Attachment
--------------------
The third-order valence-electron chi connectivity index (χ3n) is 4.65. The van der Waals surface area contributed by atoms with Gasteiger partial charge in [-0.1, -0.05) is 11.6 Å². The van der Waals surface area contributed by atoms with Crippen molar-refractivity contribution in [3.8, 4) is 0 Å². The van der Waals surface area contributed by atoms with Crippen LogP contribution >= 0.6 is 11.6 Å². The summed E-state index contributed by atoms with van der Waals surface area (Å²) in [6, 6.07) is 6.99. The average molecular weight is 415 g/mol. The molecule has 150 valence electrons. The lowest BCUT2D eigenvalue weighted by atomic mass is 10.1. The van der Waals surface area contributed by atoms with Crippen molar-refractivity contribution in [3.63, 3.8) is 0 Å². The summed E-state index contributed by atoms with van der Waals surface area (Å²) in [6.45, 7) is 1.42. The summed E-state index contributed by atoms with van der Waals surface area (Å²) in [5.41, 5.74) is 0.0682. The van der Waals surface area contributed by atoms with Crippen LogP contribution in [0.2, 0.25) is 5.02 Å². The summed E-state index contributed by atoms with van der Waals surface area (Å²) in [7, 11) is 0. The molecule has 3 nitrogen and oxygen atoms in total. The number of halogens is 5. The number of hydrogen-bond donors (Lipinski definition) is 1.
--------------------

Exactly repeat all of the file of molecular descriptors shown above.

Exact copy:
The third-order valence-electron chi connectivity index (χ3n) is 4.65. The van der Waals surface area contributed by atoms with Gasteiger partial charge in [-0.1, -0.05) is 11.6 Å². The van der Waals surface area contributed by atoms with Crippen molar-refractivity contribution in [3.8, 4) is 0 Å². The van der Waals surface area contributed by atoms with Crippen LogP contribution >= 0.6 is 11.6 Å². The summed E-state index contributed by atoms with van der Waals surface area (Å²) in [6, 6.07) is 6.99. The average molecular weight is 415 g/mol. The molecule has 150 valence electrons. The lowest BCUT2D eigenvalue weighted by atomic mass is 10.1. The van der Waals surface area contributed by atoms with Crippen molar-refractivity contribution in [3.63, 3.8) is 0 Å². The summed E-state index contributed by atoms with van der Waals surface area (Å²) in [6.45, 7) is 1.42. The summed E-state index contributed by atoms with van der Waals surface area (Å²) in [5.41, 5.74) is 0.0682. The van der Waals surface area contributed by atoms with Crippen LogP contribution in [0.2, 0.25) is 5.02 Å². The summed E-state index contributed by atoms with van der Waals surface area (Å²) in [7, 11) is 0. The molecule has 3 nitrogen and oxygen atoms in total. The number of halogens is 5. The number of hydrogen-bond donors (Lipinski definition) is 1.